Jessica recently wrote to me and shared her story of quitting her PhD and finding career happiness outside of academia. This is a guest post by her. I found her story very interesting and realized that I need to allow myself her 4th permission at least a few times per week.
It’s hard to say exactly when I stopped wanting the PhD. I’d been ambivalent about grad school throughout my master’s program, feeling depleted by academia’s insistence on fueling its members by a relentless sense of inadequacy. I thought that might go away in a PhD program. It didn’t.
By the end of 2012, I was on-track to becoming a scholar of Russian History. I passed my Qualifying Exam last fall and defended my dissertation proposal to my committee shortly after. I had a fellowship lined up for next fall, which would allow me to spend the next year in Russia completing archival research.
And I didn’t want any of it.
Still, I waited for someone to tell me it was ok that I didn’t want to become a professor anymore. My advisor was incredibly supportive, selflessly encouraging me to leave if I wanted. But it was harder than I expected to just walk away from the career I had already invested five years in.
It took me far too long to understand that ultimately I was the only person who could give myself the following four permissions I needed to change my life:
1. This book to help you to not be intimidated by business majors.
2. This career book.
3. This article to help you understand how to sell your liberal arts degree to employers.
4. This basic tutorial to help you learn a bit of Excel. Not knowing Excel in the non-academic world is like not knowing how to use a word processer in academia. A little preparation goes a long way.
Today, a reader left a valuable comment on an older post of mine. I thought that I would share it.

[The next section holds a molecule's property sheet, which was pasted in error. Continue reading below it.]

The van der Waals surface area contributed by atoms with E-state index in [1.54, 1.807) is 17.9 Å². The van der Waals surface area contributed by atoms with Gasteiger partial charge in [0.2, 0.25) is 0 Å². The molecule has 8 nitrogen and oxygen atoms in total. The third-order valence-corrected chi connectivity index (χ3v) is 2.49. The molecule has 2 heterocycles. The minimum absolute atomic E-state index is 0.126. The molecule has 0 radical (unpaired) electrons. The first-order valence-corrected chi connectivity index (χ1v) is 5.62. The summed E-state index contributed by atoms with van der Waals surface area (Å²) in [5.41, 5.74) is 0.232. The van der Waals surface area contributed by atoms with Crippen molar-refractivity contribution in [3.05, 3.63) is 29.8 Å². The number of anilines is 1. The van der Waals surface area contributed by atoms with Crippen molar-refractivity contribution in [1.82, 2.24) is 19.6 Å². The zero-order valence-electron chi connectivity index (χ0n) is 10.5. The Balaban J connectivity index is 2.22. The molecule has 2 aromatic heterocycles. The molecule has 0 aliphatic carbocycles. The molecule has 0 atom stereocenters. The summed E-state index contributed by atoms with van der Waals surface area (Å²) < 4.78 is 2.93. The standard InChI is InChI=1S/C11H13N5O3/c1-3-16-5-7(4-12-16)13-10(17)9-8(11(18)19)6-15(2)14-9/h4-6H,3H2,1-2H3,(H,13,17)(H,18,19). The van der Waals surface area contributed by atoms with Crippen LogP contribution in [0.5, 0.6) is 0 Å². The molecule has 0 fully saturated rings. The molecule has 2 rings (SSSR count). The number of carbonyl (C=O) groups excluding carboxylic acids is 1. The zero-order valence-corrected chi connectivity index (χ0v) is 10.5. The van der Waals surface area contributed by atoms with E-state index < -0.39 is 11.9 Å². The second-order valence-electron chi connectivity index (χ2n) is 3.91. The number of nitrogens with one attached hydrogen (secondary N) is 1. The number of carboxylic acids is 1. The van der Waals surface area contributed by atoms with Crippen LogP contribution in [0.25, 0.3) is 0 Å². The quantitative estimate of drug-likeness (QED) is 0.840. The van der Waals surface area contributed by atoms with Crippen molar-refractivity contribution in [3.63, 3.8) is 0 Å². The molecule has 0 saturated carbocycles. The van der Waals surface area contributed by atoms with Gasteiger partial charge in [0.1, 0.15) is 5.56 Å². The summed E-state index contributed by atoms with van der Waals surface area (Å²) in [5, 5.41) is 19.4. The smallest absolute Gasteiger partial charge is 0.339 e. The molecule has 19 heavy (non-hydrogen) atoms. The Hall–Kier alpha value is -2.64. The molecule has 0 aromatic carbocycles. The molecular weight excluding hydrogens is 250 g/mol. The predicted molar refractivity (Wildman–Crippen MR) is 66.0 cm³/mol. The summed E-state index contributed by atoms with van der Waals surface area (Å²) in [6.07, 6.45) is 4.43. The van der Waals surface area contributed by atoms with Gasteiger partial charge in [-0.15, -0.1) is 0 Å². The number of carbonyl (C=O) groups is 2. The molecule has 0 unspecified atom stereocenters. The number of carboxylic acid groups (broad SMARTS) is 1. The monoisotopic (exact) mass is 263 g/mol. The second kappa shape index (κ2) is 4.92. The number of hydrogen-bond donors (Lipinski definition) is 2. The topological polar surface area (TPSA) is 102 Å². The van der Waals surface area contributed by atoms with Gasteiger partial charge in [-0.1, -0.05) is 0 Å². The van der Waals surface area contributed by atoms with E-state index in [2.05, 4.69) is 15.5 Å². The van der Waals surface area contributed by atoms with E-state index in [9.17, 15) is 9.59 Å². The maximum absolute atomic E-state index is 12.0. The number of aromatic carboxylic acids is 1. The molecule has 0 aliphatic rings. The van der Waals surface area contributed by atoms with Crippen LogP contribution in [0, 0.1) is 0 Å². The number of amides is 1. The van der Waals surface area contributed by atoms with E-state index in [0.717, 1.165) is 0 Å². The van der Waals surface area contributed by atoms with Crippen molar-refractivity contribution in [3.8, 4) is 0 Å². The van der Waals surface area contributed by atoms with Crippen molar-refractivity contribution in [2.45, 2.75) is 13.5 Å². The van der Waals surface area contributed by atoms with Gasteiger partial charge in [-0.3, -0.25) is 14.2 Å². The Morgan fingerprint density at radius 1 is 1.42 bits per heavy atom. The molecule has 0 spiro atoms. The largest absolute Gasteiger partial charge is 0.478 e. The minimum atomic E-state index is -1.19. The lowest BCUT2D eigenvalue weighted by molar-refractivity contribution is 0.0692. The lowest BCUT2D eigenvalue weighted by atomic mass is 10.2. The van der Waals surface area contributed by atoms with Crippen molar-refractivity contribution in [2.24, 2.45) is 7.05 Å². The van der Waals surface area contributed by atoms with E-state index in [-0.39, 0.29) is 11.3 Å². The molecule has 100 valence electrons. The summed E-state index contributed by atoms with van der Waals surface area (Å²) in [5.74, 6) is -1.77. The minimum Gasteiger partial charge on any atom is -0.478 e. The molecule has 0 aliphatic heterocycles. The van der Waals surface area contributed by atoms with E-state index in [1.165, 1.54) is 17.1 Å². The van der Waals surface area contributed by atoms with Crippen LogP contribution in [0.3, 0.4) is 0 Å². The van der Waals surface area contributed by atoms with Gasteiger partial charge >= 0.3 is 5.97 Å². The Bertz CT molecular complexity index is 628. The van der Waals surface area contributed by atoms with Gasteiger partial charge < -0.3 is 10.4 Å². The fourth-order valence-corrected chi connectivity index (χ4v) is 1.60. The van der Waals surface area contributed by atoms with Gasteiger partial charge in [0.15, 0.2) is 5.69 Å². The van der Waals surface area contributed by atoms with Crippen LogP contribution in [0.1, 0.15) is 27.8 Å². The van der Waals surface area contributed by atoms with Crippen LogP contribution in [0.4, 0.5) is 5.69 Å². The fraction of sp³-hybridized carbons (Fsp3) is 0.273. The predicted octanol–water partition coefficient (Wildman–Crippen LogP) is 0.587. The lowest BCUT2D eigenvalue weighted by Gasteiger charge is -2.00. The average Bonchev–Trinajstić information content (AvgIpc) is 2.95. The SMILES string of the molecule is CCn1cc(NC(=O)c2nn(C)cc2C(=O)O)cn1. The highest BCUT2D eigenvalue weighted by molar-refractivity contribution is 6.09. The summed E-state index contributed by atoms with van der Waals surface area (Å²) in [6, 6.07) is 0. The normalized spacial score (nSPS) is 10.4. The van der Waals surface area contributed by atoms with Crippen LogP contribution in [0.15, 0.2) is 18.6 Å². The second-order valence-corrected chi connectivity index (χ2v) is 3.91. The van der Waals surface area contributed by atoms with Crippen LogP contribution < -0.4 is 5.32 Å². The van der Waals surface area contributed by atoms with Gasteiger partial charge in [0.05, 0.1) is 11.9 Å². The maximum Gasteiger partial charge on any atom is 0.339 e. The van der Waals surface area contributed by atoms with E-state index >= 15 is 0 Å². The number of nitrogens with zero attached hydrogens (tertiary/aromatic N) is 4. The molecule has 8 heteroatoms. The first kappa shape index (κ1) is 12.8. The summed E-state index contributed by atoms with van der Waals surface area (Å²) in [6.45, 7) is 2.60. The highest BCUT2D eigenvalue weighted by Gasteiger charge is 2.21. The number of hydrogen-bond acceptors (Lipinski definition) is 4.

In the comment, the reader shares his or her personal story about the danger of specialization in PhD programs. Literary theories and department trends come and go–leaving the PhD student to put down a five year bet on which scholarly trend will win.
Victory means an average job, teaching at some college. Losing means a dissertation topic hiring committees scoff at and no job at the end of your program, a miserable bet. In academia, grad students pay the ultimate price for scholarly fads–their careers.
Why a Ph.D in English is false advertising and how to rebuild your career and find meaning outside of academic jobs. This article talks about some of the grad school cliche students I’ve met and why new thinking is needed in order to reform higher education in the humanities. (more…)
Here is a true story of my transition as a graduate student in the humanities to a search for a job in the real world. This article will give prospective grad students an idea of what to expect if you decide to leave academia. It also will give encouragement to other failed academics.